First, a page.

Jeanne and Lynn also see LEX as a means of re-opening safe spots for women to openly discuss and share their experiences.  Jeanne was surprised at the number of women, mostly my age, who have never discussed women- or lesbian-specific issues within a group of other women.  In contrast to the more explicit discrimination of the past, today’s subtle forms of sexism regretfully cloak the need for such spaces.  display Hearing Jeanne and Lynn talk about the significance of such gatherings, my naivety was struck by our shared issues:  simplistically interpreted commonplace violence against women; sexism (I’m reminded of an interview that Gillian Anderson did recently in which she noted, with righteous bitterness, that though she and “X-Files” co-star David Duchovny had “equal dialogue,” she nonetheless was directed to “walk behind him, never side by side”); abortion; and for lesbians and the trans community, the need for visibility that accurately depicts, and challenges the larger community to accept, their contributions (watching Milk, for example, one would think that that Anne Kronenberg was the only lezzie in San Francisco fighting against the Briggs initiative). This open space is real estate we still need.

6.  Dykes to Watch Out For


Turning to the future, I asked Jeanne and Lynn about the marriage equality debate and the state of the lesbian rights movement. “Marriage is not an issue that I would have chosen,” Jeanne says, but, reflecting on her earlier days as an ardent activist, “sometimes in politics, issues are forced on your plate by the right wingers and you have to deal with it as it comes.” Predicting that marriage equality will be achieved at the state level over the next 5 years, Jeanne and Lynn quickly turn to other issues: gays in the military, lesbian rights on a federal level, and adoption rights. To achieve our goals, Jeanne urges the lesbian community to forge a “strong alliance with young queer women, especially young queer women of color.”  Finally, Jeanne reminds me that “the lesbian movement has to be independent from the gay and women’s movement – we have our own issues that can’t be overlooked.”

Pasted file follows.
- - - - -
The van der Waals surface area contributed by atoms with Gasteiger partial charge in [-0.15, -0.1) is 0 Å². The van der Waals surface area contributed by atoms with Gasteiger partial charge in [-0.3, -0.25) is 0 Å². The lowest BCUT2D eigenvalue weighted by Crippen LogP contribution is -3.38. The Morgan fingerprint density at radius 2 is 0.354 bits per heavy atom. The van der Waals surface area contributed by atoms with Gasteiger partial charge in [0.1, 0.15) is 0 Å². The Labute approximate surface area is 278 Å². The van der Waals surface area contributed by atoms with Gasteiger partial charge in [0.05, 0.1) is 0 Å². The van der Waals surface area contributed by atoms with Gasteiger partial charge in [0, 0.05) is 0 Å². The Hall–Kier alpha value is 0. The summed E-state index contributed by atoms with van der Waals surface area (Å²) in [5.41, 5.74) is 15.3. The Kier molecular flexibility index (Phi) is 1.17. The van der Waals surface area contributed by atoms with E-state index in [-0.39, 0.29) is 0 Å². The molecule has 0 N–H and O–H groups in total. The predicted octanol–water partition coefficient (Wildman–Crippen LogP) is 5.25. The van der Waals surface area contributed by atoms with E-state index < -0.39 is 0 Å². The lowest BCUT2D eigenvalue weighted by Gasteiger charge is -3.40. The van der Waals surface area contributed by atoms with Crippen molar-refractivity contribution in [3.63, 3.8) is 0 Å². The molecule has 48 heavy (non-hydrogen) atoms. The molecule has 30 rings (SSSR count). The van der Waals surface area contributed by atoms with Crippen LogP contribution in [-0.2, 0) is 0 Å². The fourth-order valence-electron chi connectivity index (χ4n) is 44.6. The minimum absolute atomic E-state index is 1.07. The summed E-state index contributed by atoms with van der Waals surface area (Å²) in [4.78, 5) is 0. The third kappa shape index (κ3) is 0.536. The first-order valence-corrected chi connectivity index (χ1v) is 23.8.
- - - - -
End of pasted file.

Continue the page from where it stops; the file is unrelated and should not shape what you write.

LEX, too, is part of this future. Jeanne and Lynn hope to continue to use their exhibits as tools to teach the public, and the lesbian community in particular, about history and culture, and to bring all ages on the gender spectrum together to discuss how to move forward. “I’m curious, too, about what it really means to ‘see something from a lesbian point of view,’” Lynn says.

In August, LEX will unveil a huge wall of lesbian-centric publications, from 1948 to 2008. This will include Burbank-based Lisa Ben’s hugely influential Vice Versa, the first magazine targeted to lesbians, to Jeanne’s own hugely influential Lesbian Tide, published in Los Angeles during the 1970s. When asked whether she would publish again, Jeanne laughed and said, “I’ve been thinking about it. But, I don’t know, with these quick deadlines and everything, I would need one of you kids to show us how it’s done today.”

7.  What this lesbian is
“GenderPlay” ends it run Saturday, May 23.  Go.  I walked away from “GenderPlay” with a greater sense of who I am and where I belong: somewhere between Ellen’s Converses and Rachel Maddow’s coif.  Where’s my Post-It?

“GenderPlay in Lesbian Culture” at the One Archives
626 N. Robertson Ave.
West Hollywood, CA 90069
Exhibit is open Friday 4 – 8pm & Saturday 1 – 5pm
Free (donations accepted)

2 thoughts on “GenderPlay: Bois, Grrls, Dykes, Futches, and Maddows”

  1. thanks for the consistently fantastic (thoughtful, well-researched, intimately described) posts. i’m checking out the exhibit asap. who the hell is in charge of giving you a book deal anyway? make it snappy people.